I came to town as a junior at Shafter High School in the summer of 1948 and didn't know a soul on campus that first day, except for my freshman brother, Jerry. That was pretty terrifying for me until an empathetic senior named Bonnie Williams took me under her wing in Mr. Arnold's steno class and made me feel welcome. My acquaintance with her allowed me to ease into school life as we walked up Central Avenue daily for a while, and I'll always be grateful to her for that. We are friends to this day. And I soon got to know other girls who remain my friends sixty-seven years later. Coming from Visalia, a beautiful city, I wasn't so sure at first that my folks had done me a favor bringing me to this dusty little town full of chinaberry trees instead of oaks, but time has proven they did and now I can't imagine calling anywhere else home. In 1949 when I met Peet Hei, five years my senior, my fate was sealed and I became a Shafter girl for life.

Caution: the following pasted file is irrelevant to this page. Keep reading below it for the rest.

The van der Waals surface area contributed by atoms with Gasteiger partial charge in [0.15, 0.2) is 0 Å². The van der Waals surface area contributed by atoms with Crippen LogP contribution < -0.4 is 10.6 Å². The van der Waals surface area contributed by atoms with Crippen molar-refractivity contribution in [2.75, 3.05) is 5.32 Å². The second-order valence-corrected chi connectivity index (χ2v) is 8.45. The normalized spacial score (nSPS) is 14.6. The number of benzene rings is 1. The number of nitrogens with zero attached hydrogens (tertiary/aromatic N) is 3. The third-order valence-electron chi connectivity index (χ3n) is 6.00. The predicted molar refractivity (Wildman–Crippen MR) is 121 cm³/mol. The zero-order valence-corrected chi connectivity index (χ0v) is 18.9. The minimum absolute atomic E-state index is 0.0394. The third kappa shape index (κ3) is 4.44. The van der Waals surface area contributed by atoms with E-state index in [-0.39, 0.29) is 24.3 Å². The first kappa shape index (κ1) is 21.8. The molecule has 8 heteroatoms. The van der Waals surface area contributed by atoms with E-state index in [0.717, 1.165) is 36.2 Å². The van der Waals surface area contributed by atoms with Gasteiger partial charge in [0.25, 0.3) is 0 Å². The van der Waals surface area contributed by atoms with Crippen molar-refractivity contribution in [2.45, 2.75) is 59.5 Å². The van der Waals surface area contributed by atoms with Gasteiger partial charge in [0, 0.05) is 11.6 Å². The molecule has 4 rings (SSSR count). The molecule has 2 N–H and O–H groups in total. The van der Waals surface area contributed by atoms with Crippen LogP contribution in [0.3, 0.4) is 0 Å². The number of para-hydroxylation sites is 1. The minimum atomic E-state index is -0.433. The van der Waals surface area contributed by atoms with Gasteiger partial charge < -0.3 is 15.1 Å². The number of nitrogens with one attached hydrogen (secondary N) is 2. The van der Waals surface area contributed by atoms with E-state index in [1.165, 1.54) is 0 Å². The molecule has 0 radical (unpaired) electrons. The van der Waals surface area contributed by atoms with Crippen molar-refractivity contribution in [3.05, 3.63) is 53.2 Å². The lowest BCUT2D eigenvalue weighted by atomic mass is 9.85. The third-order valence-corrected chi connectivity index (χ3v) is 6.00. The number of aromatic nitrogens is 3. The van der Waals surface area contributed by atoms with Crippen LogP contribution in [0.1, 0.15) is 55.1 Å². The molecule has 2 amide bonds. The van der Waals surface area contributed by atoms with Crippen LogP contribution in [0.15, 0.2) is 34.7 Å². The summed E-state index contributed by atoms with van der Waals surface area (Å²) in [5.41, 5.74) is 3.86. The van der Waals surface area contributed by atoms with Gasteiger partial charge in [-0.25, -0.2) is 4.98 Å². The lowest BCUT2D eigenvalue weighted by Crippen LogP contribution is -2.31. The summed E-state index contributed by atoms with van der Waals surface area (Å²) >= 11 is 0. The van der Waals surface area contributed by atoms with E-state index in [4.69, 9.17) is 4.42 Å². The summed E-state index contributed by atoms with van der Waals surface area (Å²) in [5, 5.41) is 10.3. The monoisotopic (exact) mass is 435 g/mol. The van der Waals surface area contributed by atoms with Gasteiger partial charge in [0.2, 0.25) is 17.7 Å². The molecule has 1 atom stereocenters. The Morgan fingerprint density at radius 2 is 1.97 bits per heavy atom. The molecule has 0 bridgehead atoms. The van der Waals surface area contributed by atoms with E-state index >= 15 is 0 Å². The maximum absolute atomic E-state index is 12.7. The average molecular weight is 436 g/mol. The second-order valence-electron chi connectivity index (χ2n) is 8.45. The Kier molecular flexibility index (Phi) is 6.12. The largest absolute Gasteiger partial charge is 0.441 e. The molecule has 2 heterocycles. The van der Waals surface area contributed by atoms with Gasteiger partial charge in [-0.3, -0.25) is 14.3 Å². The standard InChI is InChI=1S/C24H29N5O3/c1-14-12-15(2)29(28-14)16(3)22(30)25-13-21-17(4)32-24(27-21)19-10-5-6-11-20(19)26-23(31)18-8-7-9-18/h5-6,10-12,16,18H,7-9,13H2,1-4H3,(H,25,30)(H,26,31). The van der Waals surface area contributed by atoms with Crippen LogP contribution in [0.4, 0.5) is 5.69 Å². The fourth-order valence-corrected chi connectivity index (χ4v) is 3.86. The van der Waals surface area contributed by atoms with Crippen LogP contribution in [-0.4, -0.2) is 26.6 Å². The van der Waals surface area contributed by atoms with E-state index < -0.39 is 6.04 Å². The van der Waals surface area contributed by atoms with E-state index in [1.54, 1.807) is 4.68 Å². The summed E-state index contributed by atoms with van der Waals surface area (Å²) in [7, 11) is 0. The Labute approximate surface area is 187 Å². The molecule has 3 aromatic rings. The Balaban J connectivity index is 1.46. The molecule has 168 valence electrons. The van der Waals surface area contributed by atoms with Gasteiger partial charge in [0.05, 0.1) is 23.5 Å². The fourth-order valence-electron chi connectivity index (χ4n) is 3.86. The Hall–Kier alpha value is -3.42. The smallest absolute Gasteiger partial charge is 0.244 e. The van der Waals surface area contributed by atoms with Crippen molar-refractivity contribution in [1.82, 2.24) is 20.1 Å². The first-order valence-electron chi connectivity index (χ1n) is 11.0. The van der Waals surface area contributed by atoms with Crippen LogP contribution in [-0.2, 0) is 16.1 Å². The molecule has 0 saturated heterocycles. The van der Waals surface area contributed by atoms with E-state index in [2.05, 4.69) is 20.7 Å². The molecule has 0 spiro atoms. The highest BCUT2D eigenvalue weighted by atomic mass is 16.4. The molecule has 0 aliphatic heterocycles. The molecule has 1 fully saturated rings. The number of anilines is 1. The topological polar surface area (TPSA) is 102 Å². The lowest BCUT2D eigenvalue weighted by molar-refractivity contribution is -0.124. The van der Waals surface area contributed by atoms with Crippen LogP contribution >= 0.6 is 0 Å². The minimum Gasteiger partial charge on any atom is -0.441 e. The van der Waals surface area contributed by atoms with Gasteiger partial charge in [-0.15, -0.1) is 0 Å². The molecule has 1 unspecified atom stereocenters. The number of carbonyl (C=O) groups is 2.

The Paneros' theater on Central Avenue near Five Points, which opened in May 1937, was still a state-of-the-art venue 10 years later, with its curving design features and rich decor. The front of the building had a rounded, opaque glass wall that gave diffuse light inside the lobby and a projection above with its name -- SHAFTER -- in large neon letters. The box office stood on the left side under the overhang, and inside the swinging doors there was the long candy counter to the left near the box office door. Across the lobby a wide, graceful ramp led down to the beautifully tiled bathrooms. Beyond the inner lobby doors there was thick, richly patterned carpeting that covered the floor between the lower seating and the loges above, a total of 750 seats.